A different singularity

Ferrante and I have a lot of shared interests.  Video games, music, music games, and scifi/fantasy to name a few.  But we’re individuals and of course we have our differences.  He’s got comics; I’ve got sports.  He sports a full beard, while my facial hair is more akin to that of a middle schooler.  And he’s got computers, while I’ve got science.  I’m not saying I’m not computer literate.  I am.  But I can’t (also won’t) make my own computer.  Full control over the GHZ or whatnot is outside the realm of things I need from the machine I’m currently typing on.  Hell, the Dell laptop I’m using has a broken graphics card fan that makes a high pitched whining noise sometimes.  Most computer nerds would probably have a seizure over that.  Anyway, I fill the void left by lack of computer skills with science.

Fortunately, science and computer technology are not too terribly far apart (hence the name computer science?).  And they’re getting closer all the time.  So sometimes we have a meshing of our individual fields, like when scientists start using bacteria for problem solving. The method is pretty cool.  They inserted a plasmid carrying mixed up pieces of an antibiotic resistance gene into E. Coli.  They then inserted a Salmonella enzyme to randomly flip genetic material, waited for a bit, and exposed the E. Coli to antibiotics.  Any bacteria that survived would have had to form the entire resistance gene, thus “solving” the problem.  I’d be interested to know where they go next with this kind of technology.  Clearly the DNA computing system they’ve created can solve certain problems much faster than a normal PC.  But the obvious problem is priming the system so that it actually solves the problem.  You have to put in the plasmid/enzyme/etc that’s akin to the code for a computer program.  The more complex problems you want to solve with bacteria the more “stuff” you have to prime the system with and, as every scientists knows, there are always consequences of putting foreign materials into living things.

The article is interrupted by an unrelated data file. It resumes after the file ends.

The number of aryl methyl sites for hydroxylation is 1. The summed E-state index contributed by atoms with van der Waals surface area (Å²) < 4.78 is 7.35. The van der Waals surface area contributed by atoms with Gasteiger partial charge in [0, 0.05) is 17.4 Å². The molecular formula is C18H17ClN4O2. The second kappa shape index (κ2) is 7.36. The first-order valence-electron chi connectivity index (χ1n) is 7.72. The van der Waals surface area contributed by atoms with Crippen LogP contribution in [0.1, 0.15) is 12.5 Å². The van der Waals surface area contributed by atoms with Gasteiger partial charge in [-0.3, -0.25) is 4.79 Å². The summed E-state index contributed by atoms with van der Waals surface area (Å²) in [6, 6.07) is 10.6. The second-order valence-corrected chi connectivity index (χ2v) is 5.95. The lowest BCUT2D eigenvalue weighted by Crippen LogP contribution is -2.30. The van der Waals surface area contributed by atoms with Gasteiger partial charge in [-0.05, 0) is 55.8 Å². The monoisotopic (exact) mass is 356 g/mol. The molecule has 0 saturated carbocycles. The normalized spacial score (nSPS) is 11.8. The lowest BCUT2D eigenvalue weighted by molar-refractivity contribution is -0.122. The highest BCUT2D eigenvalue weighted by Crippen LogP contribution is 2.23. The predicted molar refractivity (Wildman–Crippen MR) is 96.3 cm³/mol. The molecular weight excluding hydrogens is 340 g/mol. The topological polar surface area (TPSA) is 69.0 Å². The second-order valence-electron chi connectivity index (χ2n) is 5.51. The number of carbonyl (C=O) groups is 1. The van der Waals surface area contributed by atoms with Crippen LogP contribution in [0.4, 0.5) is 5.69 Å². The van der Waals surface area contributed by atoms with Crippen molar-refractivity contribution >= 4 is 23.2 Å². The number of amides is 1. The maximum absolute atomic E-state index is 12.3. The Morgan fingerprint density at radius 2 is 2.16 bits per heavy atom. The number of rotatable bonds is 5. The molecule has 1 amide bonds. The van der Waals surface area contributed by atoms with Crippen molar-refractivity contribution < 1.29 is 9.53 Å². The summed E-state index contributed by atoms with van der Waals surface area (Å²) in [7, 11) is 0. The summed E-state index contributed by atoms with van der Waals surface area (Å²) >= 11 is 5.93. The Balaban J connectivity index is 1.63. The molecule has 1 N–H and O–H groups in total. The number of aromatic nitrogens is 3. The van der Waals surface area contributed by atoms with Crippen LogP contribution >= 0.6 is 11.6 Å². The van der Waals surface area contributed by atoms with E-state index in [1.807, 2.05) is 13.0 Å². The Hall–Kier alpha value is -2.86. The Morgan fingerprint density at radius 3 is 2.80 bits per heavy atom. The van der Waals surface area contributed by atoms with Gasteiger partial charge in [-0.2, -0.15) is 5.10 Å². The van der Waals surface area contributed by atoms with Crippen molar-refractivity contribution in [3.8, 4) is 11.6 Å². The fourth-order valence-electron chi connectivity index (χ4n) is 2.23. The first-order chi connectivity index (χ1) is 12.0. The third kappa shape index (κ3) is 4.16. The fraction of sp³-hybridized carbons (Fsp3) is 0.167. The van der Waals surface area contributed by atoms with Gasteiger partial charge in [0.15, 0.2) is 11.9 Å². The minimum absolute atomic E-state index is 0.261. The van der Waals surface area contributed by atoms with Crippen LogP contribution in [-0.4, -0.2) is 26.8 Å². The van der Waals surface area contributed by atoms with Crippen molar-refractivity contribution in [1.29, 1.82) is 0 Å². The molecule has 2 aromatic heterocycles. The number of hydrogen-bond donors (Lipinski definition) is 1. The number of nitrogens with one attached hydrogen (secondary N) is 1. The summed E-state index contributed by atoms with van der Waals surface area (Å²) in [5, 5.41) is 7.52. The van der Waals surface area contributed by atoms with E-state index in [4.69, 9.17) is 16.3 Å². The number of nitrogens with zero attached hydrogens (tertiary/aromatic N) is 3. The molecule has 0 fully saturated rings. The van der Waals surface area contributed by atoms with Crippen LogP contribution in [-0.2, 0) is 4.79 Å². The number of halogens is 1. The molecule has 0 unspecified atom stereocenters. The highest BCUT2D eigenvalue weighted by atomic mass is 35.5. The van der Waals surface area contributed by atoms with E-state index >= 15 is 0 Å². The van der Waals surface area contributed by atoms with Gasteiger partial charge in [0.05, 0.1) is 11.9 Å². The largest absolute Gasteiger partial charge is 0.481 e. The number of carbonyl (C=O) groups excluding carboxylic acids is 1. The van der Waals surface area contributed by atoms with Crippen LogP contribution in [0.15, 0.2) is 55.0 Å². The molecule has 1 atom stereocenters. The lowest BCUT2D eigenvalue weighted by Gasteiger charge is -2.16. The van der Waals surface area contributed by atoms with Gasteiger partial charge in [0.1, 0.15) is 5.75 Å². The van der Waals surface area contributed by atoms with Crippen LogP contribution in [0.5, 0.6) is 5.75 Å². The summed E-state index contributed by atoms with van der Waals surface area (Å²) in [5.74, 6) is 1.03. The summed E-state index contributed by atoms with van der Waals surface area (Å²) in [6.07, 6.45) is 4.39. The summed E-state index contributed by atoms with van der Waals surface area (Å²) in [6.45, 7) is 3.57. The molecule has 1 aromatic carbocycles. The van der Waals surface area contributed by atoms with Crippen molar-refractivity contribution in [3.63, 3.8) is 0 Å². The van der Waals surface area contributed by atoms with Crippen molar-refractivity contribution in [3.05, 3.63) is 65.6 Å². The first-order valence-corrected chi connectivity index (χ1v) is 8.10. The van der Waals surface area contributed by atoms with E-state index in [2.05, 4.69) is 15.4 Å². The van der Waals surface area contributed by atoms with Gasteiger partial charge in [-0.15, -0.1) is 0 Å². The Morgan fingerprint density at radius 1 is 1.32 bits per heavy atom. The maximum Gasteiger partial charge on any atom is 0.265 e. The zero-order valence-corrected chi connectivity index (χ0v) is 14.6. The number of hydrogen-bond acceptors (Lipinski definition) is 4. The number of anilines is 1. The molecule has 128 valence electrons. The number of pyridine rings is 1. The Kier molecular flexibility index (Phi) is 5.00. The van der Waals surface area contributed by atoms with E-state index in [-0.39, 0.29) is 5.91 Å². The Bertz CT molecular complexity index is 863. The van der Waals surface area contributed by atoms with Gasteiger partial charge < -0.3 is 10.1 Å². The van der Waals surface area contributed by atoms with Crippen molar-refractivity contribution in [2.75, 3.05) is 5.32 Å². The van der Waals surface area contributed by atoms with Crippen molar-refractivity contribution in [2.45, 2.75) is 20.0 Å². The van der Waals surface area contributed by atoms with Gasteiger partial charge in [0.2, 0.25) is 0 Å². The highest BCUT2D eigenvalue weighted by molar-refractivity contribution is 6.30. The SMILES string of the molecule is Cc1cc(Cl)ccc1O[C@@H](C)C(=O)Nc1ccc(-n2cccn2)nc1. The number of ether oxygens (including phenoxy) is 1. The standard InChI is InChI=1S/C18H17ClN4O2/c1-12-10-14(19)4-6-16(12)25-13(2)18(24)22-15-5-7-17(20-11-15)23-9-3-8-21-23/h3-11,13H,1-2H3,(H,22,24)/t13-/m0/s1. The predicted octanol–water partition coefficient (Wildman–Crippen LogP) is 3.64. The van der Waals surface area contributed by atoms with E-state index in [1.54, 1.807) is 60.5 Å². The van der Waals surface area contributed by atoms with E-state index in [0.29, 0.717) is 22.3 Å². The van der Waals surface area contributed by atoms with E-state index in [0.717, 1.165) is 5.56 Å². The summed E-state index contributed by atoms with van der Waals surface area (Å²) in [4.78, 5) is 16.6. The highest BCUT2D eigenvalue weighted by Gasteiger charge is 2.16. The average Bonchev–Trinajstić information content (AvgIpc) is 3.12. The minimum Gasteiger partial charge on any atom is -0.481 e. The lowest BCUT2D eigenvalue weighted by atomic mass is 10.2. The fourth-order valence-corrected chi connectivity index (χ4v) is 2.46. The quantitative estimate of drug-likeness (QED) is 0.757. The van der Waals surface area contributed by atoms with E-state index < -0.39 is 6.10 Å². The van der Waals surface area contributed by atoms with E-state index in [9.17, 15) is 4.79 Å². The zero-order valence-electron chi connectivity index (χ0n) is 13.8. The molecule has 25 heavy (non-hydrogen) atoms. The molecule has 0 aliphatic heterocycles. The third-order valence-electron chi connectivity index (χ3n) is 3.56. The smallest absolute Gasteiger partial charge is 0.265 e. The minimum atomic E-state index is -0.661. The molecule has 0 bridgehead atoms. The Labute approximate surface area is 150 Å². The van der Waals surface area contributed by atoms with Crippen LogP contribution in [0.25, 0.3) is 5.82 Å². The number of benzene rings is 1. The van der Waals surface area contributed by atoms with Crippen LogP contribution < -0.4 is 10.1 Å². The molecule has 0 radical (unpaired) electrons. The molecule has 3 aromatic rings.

On the other hand, I’m looking forward to a day when I try to calculate something in Excel and my computer transfects bacteria to do it.

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2 thoughts on “A different singularity

  1. Reminds me of those “other” computers we don’t see in the news too often. I think it was 2004 when there was a news bit on a computer powered be DNA, and quick bit of research shows that in the late 80s/early 90s scientists experimented with making a computer that used some sort of chemical soup.

    I feel like I’ve seen that bacteria stuff in a sci-fi novel somewhere, though that could be just because it sounds like something out of a sci-fi novel.

  2. I luuuurve E.coli. Great little critters. Carl Zimmer has a good new book out, “E. Coli & The Science of Life”, which is well worth a read and very entertaining. Not just focussed on E. coli, of course, but he uses them as a base to explore other cool things going on in genetics, et cetera — he covered this particular story in the book.

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